Study shows that all you really need to know you learned in Kindergarten

Kindergarteners’ social-emotional skills are a significant predictor of their future education, employment and criminal activity, among other outcomes, according to a study.

Source: Early prosocial behavior good predictor of kids’ future — ScienceDaily

So the skills you learned in kindergarten make a huge difference in your life. Maybe you learned them at home before coming to kindergarten. Either way, your early personality shapes your future in powerful ways.

Even more interesting, our behavior can be shaped by our experiences in the womb. Isn’t it amazing that we are so sensitive to our world and responsive to it?

Probably few adults remember their kindergarten years but I remember mine clearly. I remember how fun it was to learn new things like to tie my shoes. Simple skills that made you more like a big person. It is wonderful isn’t it how children are curious and want to grow and become? You really have to be determined and have good mentors to maintain that curiosity and love of learning into your adult years.

The article states things like: helping others, resolving peer conflict, sharing materials as signs of pro-social skills that help people achieve and be happy in life. I always wondered why these skills weren’t taught directly in school. The world which has issues cries out for peacemakers, mediators and skillful problem solvers. It isn’t that people don’t know what to do, it’s just that they don’t or can’t get past the emotional blocks that are holding them back. This was one of the most frustrating things I see with self-aware people. They know what they are doing isn’t helping them, but they continue to do it. Why? The mystery of why we hurt ourselves is a complex one.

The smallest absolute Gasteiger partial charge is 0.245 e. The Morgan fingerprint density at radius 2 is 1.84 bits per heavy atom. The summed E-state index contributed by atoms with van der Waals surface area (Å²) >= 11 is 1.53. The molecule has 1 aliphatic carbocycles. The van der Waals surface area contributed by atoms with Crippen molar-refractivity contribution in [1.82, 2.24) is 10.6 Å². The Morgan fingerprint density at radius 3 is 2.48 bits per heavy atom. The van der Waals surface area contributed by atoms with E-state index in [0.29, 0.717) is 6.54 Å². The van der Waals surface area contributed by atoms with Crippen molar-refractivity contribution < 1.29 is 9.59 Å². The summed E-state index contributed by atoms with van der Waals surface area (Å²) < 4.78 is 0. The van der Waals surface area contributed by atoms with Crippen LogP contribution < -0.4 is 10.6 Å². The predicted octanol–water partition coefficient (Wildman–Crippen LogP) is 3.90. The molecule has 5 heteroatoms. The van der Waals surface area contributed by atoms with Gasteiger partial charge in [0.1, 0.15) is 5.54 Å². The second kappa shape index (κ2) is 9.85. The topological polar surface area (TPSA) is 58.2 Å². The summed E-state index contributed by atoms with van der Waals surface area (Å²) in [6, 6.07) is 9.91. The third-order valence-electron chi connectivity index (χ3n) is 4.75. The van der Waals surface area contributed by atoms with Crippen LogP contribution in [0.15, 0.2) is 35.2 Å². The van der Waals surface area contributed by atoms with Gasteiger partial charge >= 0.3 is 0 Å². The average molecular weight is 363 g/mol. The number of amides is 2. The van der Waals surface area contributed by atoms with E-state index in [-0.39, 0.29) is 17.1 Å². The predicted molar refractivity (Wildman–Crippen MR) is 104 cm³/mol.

Sometimes being pro-social with others is first being pro-social and helping yourself. If you didn’t learn that in kindergarten it’s not too late to learn now.

Steam offers game refunds

This is an interesting that Steam offers game refunds – change of strategy for Steam. I had discussed that I stopped using Steam because I paid for a game that didn’t work. Steam at that time didn’t care and neither did the publisher. So for many customers this is too little, too late to get us back.

I am sure they will do fine however. The reason that I am sharing this with you is that companies are better understanding how fragile their relationship to their customer is. I never wish harm for a company, but I do not support those who harm others. In an ideal world, companies contribute towards solutions rather than just to make money. Nothing wrong with making money, but it is not enough of a reason to support a business.

apple product logoI suspect that the future of customer service is that with automation and intelligent robots, customers might have a one-on-one relationship with a company. It seems inevitable that the things that the rich have as a matter of course (concierge, bespoke (custom products)) will filter down to the unwashed mashes. Small tease of Ann Rand there. It has always been the case that to differentiate products, things that were luxury go mainstream. Clearly Apple is more mainstream than luxury in first world countries. Many fashion brands have gone downscale, and companies that command premium have always limited their production. It is a interesting how people will be attracted to an artificial scarcity. As if just the uniqueness of something is enough. I would propose that what really would be desirable from a cultural standpoint is cultural relevance. That the best products allow the most culture, opportunities, and benefits of technology to the widest groups of people. For a long time I thought that Apple brought technology down to the level where anyone could use it. It is true they have. But with that, they also try to control it, which is something disturbing as well.

Perhaps you can’t have a company feel that I can survive from going open source and sharing its technology. The Tesla superchargers have been shared and Tesla seems to be doing great. I wonder why other companies can’t have a similar kind of vision? It about tomorrow as well as today.